From an economic point of view, the era of General Augusto Pinochet Ugarte (1973–90) can be divided into two periods. The first, from 1975 to 1981, corresponds to the period when most of the reforms were implemented. The period ended with the international debt crisis and the collapse of the Chilean economy. At that point, unemployment was extremely high, above 20 percent, and a large proportion of the banking sector had become bankrupt. During this period, a pragmatic economic policy that emphasized export expansion and growth was implemented. The second period, from 1982 to 1990, is characterized by economic recovery and a further movement towards a free market economy, although at a slower pace than that of the early 1980s.”

    Some miracle.

    1. Chris

      Plenty of full employment among the Lumpin as the Caravan of Death went from town to town eliminating those nasty impediments to national recovery, the trade unionists,
      the local teachers unionists, the university pests,
      the owners of newspapers unfriendly to the government, you know, the usual suspects.

      Chile privatized everything so
      that ITT which had its headquarters for Chilean operations in Beverly Hills could do its work. One thing that the
      government kept was the giant copper mine. Funny how that
      works isn’t it?

      Envision Scientology and Amway taking over all local government and public services and you’ll get a little
      feel for what life in Chile was like during the “recovery”.

      I lived there.

  11. Woodrow Wilson

    “Kajagoogoo Nazi” –

    Now that was funny.

    However, there seems to be an entire time period skipped here; the era of “November 17th”. Are those people still around? My guess is they are out of jail and are not very happy these days. I was there when they were picking off Americans, and just after the bombing at “Bobby’s”. They had a lot of sympathy from locals that were not keen on the American presence, now greatly diminished since.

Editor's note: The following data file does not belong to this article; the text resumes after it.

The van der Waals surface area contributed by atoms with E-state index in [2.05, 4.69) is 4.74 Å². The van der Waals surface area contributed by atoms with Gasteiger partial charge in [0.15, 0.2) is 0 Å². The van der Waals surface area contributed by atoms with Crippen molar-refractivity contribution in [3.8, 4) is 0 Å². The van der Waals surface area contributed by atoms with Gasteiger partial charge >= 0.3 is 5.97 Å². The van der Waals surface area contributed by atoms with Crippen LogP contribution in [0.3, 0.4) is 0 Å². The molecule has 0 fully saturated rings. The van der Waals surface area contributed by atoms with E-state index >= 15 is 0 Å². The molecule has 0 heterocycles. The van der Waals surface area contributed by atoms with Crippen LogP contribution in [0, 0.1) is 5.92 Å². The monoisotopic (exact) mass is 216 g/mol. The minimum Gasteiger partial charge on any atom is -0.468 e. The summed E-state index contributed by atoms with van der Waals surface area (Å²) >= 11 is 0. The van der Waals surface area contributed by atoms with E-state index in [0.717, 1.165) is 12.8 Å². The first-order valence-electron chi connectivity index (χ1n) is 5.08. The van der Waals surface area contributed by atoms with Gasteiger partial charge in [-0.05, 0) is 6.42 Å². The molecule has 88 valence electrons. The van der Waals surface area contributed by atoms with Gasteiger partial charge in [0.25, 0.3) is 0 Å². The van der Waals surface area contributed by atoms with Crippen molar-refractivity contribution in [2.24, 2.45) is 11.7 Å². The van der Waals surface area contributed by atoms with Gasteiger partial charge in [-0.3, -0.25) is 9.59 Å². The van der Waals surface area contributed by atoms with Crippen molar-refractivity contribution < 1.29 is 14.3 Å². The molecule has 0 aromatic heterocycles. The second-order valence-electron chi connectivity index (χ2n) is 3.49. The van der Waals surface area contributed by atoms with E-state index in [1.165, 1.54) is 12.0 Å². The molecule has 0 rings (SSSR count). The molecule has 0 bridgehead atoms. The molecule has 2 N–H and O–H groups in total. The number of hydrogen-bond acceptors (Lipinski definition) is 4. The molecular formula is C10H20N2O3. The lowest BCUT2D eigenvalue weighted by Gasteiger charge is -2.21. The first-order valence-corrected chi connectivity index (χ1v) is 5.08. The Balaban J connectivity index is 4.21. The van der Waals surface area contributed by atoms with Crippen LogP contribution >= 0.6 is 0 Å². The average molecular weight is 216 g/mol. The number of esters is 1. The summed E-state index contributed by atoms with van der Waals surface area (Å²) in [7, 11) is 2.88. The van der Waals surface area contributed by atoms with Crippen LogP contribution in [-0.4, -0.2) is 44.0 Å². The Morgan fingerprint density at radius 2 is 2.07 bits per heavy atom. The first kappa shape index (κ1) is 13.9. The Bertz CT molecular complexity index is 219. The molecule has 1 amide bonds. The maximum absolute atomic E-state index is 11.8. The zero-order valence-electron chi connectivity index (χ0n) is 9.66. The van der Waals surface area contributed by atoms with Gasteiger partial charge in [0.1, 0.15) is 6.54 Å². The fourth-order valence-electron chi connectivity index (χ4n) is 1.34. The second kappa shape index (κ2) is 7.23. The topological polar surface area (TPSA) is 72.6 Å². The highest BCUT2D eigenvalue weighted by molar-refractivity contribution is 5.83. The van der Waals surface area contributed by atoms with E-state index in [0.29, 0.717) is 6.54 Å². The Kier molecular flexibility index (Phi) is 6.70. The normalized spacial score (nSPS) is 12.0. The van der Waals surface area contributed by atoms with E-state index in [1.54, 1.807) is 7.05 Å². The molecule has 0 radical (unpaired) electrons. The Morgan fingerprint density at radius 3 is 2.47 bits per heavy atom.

12. BS

    The author forgot to mention that every time a Greek Government is about to change hands they turn over the top military brass. This is done to give the lower ranking people who were loyal to the departing government a turn at the top jobs.

    This not too different in that the US military used to promote some people at the very end of their careers so they can retire at higher pay.

  13. Mattski

    A timely reminder–one we need every day–that the underlying tension is always between capitalism and socialism, with fascism as extreme state of the former, and socialism, simply, as the demand by the broad mass of the people for an economic system that addresses our basic needs and offers more direct popular decision-making.

    1. aet

      19th century bs.

      Socialism Marxism Zionism communism fascism and capitalism are doctrines which pre-date the rise of modern medical science! And which pre-date the rise of the great mega-cities throughout the world during the 20th Century! They represent very very old ways of thinking! What makes you think that they are in any way relevant to today’s world? What evidence do you have that those social theories still hold any water – if they indeed they ever did actually hold water?

      The 21st century and the future belongs to empiricism – not dogmatism.

      It seems from the evidence that pragmatism demands no less.

      1. JerseyJeffersonian

        No, that’s a reference to a somewhat fictionalized film version of life under the Greek military junta.

        A tad laconic unless you had happened to see it back in the day. Anyone who would have been involved in the glorification of that fascist regime are not people you wish to have anywhere near the levers of power today. Thanks, Eurocrats!

  14. Michael Kenny

    Is this intended to be a satire? Or has Mr Ames fallen for a media scam? Surely he doesn’t think that anybody could take this article seriously?

    1. Element

      Remember all those Islamo-fascists of the Bush v2.0 view of the whirld?